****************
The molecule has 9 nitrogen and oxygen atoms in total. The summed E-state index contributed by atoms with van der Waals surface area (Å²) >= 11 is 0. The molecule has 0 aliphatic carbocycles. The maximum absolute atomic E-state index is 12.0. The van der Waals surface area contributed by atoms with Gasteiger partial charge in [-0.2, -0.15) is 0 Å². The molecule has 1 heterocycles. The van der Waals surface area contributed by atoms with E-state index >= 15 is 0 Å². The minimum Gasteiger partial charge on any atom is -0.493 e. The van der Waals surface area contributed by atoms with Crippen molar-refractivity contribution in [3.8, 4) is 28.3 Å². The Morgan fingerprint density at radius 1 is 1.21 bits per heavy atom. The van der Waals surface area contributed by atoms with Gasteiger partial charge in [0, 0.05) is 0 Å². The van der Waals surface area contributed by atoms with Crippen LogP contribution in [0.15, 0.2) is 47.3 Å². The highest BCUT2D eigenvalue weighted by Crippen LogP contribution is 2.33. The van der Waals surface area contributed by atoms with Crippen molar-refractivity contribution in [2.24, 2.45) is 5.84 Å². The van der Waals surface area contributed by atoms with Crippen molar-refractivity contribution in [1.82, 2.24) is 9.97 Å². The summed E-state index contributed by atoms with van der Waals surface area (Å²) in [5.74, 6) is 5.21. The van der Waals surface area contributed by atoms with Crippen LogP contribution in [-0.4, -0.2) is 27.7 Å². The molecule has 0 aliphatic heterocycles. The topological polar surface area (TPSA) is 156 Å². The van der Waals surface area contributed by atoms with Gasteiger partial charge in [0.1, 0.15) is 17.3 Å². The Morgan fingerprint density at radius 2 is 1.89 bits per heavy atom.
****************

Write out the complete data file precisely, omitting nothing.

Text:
The molecule has 9 nitrogen and oxygen atoms in total. The summed E-state index contributed by atoms with van der Waals surface area (Å²) >= 11 is 0. The molecule has 0 aliphatic carbocycles. The maximum absolute atomic E-state index is 12.0. The van der Waals surface area contributed by atoms with Gasteiger partial charge in [-0.2, -0.15) is 0 Å². The molecule has 1 heterocycles. The van der Waals surface area contributed by atoms with E-state index >= 15 is 0 Å². The minimum Gasteiger partial charge on any atom is -0.493 e. The van der Waals surface area contributed by atoms with Crippen molar-refractivity contribution in [3.8, 4) is 28.3 Å². The Morgan fingerprint density at radius 1 is 1.21 bits per heavy atom. The van der Waals surface area contributed by atoms with Gasteiger partial charge in [0, 0.05) is 0 Å². The van der Waals surface area contributed by atoms with Crippen LogP contribution in [0.15, 0.2) is 47.3 Å². The highest BCUT2D eigenvalue weighted by Crippen LogP contribution is 2.33. The van der Waals surface area contributed by atoms with Crippen molar-refractivity contribution in [2.24, 2.45) is 5.84 Å². The van der Waals surface area contributed by atoms with Crippen molar-refractivity contribution in [1.82, 2.24) is 9.97 Å². The summed E-state index contributed by atoms with van der Waals surface area (Å²) in [5.74, 6) is 5.21. The van der Waals surface area contributed by atoms with Crippen LogP contribution in [-0.4, -0.2) is 27.7 Å². The molecule has 0 aliphatic heterocycles. The topological polar surface area (TPSA) is 156 Å². The van der Waals surface area contributed by atoms with Gasteiger partial charge in [0.1, 0.15) is 17.3 Å². The Morgan fingerprint density at radius 2 is 1.89 bits per heavy atom.